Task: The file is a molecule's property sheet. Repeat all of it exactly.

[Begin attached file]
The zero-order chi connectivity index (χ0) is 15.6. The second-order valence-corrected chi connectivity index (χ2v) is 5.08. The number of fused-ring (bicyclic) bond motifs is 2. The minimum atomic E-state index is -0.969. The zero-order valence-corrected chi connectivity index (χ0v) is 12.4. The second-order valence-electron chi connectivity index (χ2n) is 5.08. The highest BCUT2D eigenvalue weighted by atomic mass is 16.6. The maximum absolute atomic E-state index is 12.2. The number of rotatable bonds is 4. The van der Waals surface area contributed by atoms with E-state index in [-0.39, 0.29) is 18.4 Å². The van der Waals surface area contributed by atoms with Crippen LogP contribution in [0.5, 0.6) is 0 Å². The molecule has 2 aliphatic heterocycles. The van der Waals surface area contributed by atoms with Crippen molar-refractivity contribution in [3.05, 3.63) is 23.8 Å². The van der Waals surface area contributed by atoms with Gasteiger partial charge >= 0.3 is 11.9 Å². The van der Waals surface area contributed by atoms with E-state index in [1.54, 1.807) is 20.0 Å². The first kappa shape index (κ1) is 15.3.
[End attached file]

The zero-order chi connectivity index (χ0) is 15.6. The second-order valence-corrected chi connectivity index (χ2v) is 5.08. The number of fused-ring (bicyclic) bond motifs is 2. The minimum atomic E-state index is -0.969. The zero-order valence-corrected chi connectivity index (χ0v) is 12.4. The second-order valence-electron chi connectivity index (χ2n) is 5.08. The highest BCUT2D eigenvalue weighted by atomic mass is 16.6. The maximum absolute atomic E-state index is 12.2. The number of rotatable bonds is 4. The van der Waals surface area contributed by atoms with E-state index in [-0.39, 0.29) is 18.4 Å². The van der Waals surface area contributed by atoms with Crippen LogP contribution in [0.5, 0.6) is 0 Å². The molecule has 2 aliphatic heterocycles. The van der Waals surface area contributed by atoms with Crippen molar-refractivity contribution in [3.05, 3.63) is 23.8 Å². The van der Waals surface area contributed by atoms with Gasteiger partial charge >= 0.3 is 11.9 Å². The van der Waals surface area contributed by atoms with E-state index in [1.54, 1.807) is 20.0 Å². The first kappa shape index (κ1) is 15.3.